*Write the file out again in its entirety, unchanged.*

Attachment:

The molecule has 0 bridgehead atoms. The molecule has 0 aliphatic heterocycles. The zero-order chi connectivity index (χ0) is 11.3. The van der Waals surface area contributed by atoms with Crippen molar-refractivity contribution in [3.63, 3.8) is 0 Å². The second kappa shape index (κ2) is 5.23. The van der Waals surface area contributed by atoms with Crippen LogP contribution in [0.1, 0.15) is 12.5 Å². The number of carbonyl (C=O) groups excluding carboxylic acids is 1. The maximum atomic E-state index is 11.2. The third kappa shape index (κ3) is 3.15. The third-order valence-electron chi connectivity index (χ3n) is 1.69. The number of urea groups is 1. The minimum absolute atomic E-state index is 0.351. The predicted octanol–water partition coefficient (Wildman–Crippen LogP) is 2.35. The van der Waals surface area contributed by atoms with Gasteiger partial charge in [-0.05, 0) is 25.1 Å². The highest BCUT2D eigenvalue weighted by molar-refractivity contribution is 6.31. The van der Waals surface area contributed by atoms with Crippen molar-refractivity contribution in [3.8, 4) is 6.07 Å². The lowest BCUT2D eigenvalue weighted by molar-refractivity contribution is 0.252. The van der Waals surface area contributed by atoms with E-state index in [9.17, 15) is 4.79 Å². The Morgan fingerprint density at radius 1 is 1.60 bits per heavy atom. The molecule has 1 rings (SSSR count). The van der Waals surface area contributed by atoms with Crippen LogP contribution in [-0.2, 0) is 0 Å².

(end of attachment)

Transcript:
The molecule has 0 bridgehead atoms. The molecule has 0 aliphatic heterocycles. The zero-order chi connectivity index (χ0) is 11.3. The van der Waals surface area contributed by atoms with Crippen molar-refractivity contribution in [3.63, 3.8) is 0 Å². The second kappa shape index (κ2) is 5.23. The van der Waals surface area contributed by atoms with Crippen LogP contribution in [0.1, 0.15) is 12.5 Å². The number of carbonyl (C=O) groups excluding carboxylic acids is 1. The maximum atomic E-state index is 11.2. The third kappa shape index (κ3) is 3.15. The third-order valence-electron chi connectivity index (χ3n) is 1.69. The number of urea groups is 1. The minimum absolute atomic E-state index is 0.351. The predicted octanol–water partition coefficient (Wildman–Crippen LogP) is 2.35. The van der Waals surface area contributed by atoms with Gasteiger partial charge in [-0.05, 0) is 25.1 Å². The highest BCUT2D eigenvalue weighted by molar-refractivity contribution is 6.31. The van der Waals surface area contributed by atoms with Crippen molar-refractivity contribution in [3.8, 4) is 6.07 Å². The lowest BCUT2D eigenvalue weighted by molar-refractivity contribution is 0.252. The van der Waals surface area contributed by atoms with E-state index in [9.17, 15) is 4.79 Å². The Morgan fingerprint density at radius 1 is 1.60 bits per heavy atom. The molecule has 1 rings (SSSR count). The van der Waals surface area contributed by atoms with Crippen LogP contribution in [-0.2, 0) is 0 Å².